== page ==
America was built on railroads.
Before the Civil War, every farm and town more than a few days’ ride from a navigable river had to be self-sufficient. They were too far from industrial centers to import most things.
Frontier farmers concentrated on feeding themselves and their local communities. They couldn’t send bulky crops to distant markets.
But in the two decades after the war, financial titans such as Cornelius Vanderbilt and J.P. Morgan changed all of that. They consolidated dozens of small, localized railroad companies into massive national monopolies — growing from 45,000 miles of track in 1871 to 215,000 miles in 1900.
It made large-scale settlement of the U.S. interior possible … and turned America into a global agricultural powerhouse.
By positioning themselves to get a piece of almost every commercial transaction in the booming U.S. economy of the late 19th century, the railroad barons got filthy, filthy rich. Their fortunes dwarfed those of any previous U.S. capitalists.
Today, a similar opportunity is staring you right in the face … and you can grab your own slice of the coming profits.
RAILROADS OF THE MODERN ECONOMY
The “railroads” of the modern economy transmit data instead of physical goods. But just like railroads, owning them positions you to grab a slice of every transaction they facilitate.
The modern digital economy is built on cell towers, data centers and fiber-optic cables.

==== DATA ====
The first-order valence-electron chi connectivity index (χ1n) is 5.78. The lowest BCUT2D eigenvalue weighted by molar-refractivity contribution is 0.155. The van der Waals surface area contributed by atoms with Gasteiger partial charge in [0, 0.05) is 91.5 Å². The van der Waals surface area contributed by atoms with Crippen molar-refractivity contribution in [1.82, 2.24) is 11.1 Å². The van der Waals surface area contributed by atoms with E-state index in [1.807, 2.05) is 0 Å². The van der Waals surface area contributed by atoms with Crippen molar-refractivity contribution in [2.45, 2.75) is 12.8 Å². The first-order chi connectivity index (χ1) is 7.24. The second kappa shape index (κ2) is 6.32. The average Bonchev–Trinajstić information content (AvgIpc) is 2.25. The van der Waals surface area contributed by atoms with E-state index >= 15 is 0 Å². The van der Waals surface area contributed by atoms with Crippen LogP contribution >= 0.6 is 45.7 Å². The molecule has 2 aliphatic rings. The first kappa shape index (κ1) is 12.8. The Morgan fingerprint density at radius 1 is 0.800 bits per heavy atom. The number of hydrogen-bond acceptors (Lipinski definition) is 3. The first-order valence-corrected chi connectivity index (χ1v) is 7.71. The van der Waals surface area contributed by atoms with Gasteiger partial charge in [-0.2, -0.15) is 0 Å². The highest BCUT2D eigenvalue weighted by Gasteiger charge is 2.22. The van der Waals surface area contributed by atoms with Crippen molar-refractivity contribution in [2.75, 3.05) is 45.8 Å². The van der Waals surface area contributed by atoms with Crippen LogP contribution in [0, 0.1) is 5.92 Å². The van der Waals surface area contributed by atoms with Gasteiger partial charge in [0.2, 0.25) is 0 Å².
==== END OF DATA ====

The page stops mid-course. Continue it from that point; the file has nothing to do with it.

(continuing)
Without them, companies like Google, Facebook and Apple wouldn’t exist. Neither would the internet.
Like railroads, this digital infrastructure is essential to economic activity. But that’s not all they have in common. They both enjoy natural monopoly conditions. And you know what that means: high-profit margins.
Railroads required rights-of-way across vast distances. It wasn’t practical for competing companies to build multiple rail lines to get to the same places. So, whoever owned the railway faced no competition. They were “pricemakers.”
Similarly, it’s very difficult to increase the supply of cell towers in the U.S. because of resistance from local governments. Voters don’t want the monsters all over their towns and countryside. So, any company wanting to broadcast a signal to customers has to buy space on one of the existing towers. Whoever owns the towers is the pricemaker.
Data centers are in the same position. These facilities consume enormous amounts of power to run the servers and keep them cool. The best locations are near big power plants in the northern states with abundant, cheap electricity. They can offer lower prices than competitors elsewhere.
TODAY, YOU CAN BE A CORNELIUS VANDERBILT
By now, you’ve seen a ton of headlines about companies that make 5G-related equipment. As the rollout approaches, many of those companies are seeing their stocks soar.
In 2015, the global market for digital “railroads” stood at $23.56 billion. By 2022, that number will jump to $118.52 billion, according to recent estimates. That’s a compound annual growth rate of 26%.
The time to jump in is now.
The railroad barons of the 19th century kept most of the profits for themselves.
Today, you can benefit just as they did from ownership of the critical pipelines that make the economy run.
For more details on the easiest way to do that, enter your email address below for a free copy of Collect Steady Income From the 1 Thing Big Tech Can’t Live Without. Discover the ticker symbol you need to profit from the railroads of the 5G gold rush.